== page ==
Another factor, some have speculated, may be perhaps it was the investigation into the investment made by Walmart in an investment vehicle created by local partner launched by Indian Government that precipitated this dissolution of partnership.  Walmart is smarting with investigations of its business methods in Mexico, and the last thing they need is for the US Government breathing down its neck for corrupt practices in another market.

Monday, September 30, 2013

iCloud scrolling issue and Zoom in Chrome

I use iCloud for some of my work, and being on Windows machine, I tend to use Chrome for my work.  All of a sudden yesterday I had a strange situation happen.  When in iCloud, the page would scroll down automagically.  Some how I managed for a few hours, but then it became quite frustrating, but what to do?  I kept on plodding.  

At one point, I was squinting at the screen to read something small when I decided to Zoom-in and lo and behold, the scrolling stopped!

Turns out, if you zoom out in Chrome, iCloud will display this page scrolling issue. It doesn't happen at 100% zoom, or if you Zoom-in at a higher than 100% level.

So, if you are facing a scrolling issue in Chrome and iCloud, simply set your zoom level back to 100% and get on with your work!

Sunday, September 29, 2013

First 60mins of a presentation

Bruce Kasanoff has an interesting take on how to handle the first 60 minutes of a presentation.


 Leave a comment!

Installing OpenOffice 4.0 without admin privileges

Have you tried to install programs on your external drive and encountered an error saying that " are logged in as a user without sufficient administrator rights for this system"? I was using Windows 7 enterprise edition, and I recently encountered this error when trying to install OpenOffice 4.0 on my external drive.

A little search on the net I found that it is easy to overcome this issue by simply creating a batch file that directs the program to install without admin privileges. After trying it, I realized that it wasn't as simple as suggested, so here is my attempt to simplify it for you. So, if you are interested in installing OpenOffice 4.0 without admin privileges, here are the steps:

  • Download Openoffice 4.0 installer from here. Once you have downloaded the installer, run the installer as usual. It will ask you where you want to install the files, and decompress them in the folder of your choice. However, instead of going ahead and installing the files, it will bring up the above mentioned error box. 
  • Simply close out the box, and abort the installation. The folder with the decompressed files will still be there in the location where you put it. Now, in that folder, download this file and unzip it. 
  • Once it is unzipped, simply double click on the file and it will bring up the OpenOffice installer, which will ask you where you would like to install the software. Select your external drive, with the appropriate folder name, and proceed with installation. 
  • The only issue now is, where are the shortcuts to open the program?
    Since you didn't run the set up program, there are no shortcuts in the Start menu. To create a shortcut in the startup menu, navigate into OpenOffice folder > Program folder and create a shortcut of the soffice.exe application file. Rename the shortcut to OpenOffice and drag it to the start menu and "pin" it there. Now when you need to open the openoffice, simply go to start menu and click on openoffice icon. Of course, you will have to have the external drive attached to the computer for it to work! 
If you successfully used this technique, write a comment below and let me know. Enjoy Openoffice 4.0.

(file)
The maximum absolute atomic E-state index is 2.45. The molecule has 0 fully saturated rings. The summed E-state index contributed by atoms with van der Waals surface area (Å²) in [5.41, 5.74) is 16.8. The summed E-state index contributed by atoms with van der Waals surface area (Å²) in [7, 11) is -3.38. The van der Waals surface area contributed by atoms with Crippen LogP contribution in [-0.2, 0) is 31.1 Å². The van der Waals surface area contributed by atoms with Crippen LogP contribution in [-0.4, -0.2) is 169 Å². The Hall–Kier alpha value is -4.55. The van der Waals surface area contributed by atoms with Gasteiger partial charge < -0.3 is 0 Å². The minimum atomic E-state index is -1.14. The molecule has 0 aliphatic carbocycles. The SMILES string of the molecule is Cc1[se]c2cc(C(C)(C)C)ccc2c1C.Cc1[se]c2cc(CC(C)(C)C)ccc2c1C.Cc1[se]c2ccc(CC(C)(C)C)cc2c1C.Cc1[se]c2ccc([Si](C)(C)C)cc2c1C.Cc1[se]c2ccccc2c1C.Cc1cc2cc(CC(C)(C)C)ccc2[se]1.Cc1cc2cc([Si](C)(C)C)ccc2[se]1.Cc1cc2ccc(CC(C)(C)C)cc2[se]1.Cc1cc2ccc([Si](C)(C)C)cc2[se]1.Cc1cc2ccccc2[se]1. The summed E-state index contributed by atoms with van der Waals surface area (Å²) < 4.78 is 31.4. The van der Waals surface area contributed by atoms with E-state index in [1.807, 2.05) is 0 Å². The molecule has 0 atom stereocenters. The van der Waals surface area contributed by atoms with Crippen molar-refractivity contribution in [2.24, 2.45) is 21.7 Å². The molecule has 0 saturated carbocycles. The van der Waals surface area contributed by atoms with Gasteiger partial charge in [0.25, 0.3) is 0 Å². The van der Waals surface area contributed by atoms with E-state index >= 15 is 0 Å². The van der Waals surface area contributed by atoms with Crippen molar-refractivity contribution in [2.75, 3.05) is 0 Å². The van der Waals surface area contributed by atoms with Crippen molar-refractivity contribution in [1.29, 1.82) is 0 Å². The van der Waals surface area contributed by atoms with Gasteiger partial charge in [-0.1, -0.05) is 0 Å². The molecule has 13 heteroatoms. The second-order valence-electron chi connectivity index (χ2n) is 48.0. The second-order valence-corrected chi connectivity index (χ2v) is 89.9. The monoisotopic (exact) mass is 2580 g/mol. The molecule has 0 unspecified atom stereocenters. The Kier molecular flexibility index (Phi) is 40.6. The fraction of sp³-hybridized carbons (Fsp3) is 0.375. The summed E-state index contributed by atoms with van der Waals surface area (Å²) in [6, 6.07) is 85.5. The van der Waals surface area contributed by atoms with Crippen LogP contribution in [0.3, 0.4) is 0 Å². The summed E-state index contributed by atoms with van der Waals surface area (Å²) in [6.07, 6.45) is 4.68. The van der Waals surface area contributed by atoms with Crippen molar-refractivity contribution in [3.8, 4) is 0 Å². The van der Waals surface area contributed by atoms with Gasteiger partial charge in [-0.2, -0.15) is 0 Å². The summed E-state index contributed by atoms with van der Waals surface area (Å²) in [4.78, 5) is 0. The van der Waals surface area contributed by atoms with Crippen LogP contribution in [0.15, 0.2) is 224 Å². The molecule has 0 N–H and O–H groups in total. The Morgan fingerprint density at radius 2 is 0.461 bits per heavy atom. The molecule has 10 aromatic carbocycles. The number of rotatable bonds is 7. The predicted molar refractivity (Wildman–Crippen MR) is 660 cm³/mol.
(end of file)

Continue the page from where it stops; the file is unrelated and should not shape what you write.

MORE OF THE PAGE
Thursday, April 18, 2013

Fighting Words From Gabby Giffords

Gabby Giffords forwarded a New York Times Op Ed piece which I want to share with you.  As a person affected by the Gun violence, I think Gabby has earned a right to speak on this issue.  I agree 100% with her that this is a time to express the outrage we feel against this Senate and this Congress.  If the Congress won't listen, let's throw the bums out!


A Senate in the Gun Lobby's Grip 
By Gabrielle Giffords 

SENATORS say they fear the N.R.A. and the gun lobby. But I think that fear must be nothing compared to the fear the first graders in Sandy Hook Elementary School felt as their lives ended in a hail of bullets. The fear that those children who survived the massacre must feel every time they remember their teachers stacking them into closets and bathrooms, whispering that they loved them, so that love would be the last thing the students heard if the gunman found them. 

On Wednesday, a minority of senators gave into fear and blocked common-sense legislation that would have made it harder for criminals and people with dangerous mental illnesses to get hold of deadly firearms -- a bill that could prevent future tragedies like those in Newtown, Conn., Aurora, Colo., Blacksburg, Va., and too many communities to count. 

Some of the senators who voted against the background-check amendments have met with grieving parents whose children were murdered at Sandy Hook, in Newtown. Some of the senators who voted no have also looked into my eyes as I talked about my experience being shot in the head at point-blank range in suburban Tucson two years ago, and expressed sympathy for the 18 other people shot besides me, 6 of whom died. These senators have heard from their constituents -- who polls show overwhelmingly favored expanding background checks. And still these senators decided to do nothing. Shame on them. 

I watch TV and read the papers like everyone else. We know what we're going to hear: vague platitudes like "tough vote" and "complicated issue." I was elected six times to represent southern Arizona, in the State Legislature and then in Congress. I know what a complicated issue is; I know what it feels like to take a tough vote. This was neither. These senators made their decision based on political fear and on cold calculations about the money of special interests like the National Rifle Association, which in the last election cycle spent around $25 million on contributions, lobbying and outside spending. Speaking is physically difficult for me. But my feelings are clear: I'm furious. I will not rest until we have righted the wrong these senators have done, and until we have changed our laws so we can look parents in the face and say: We are trying to keep your children safe. We cannot allow the status quo -- desperately protected by the gun lobby so that they can make more money by spreading fear and misinformation -- to go on.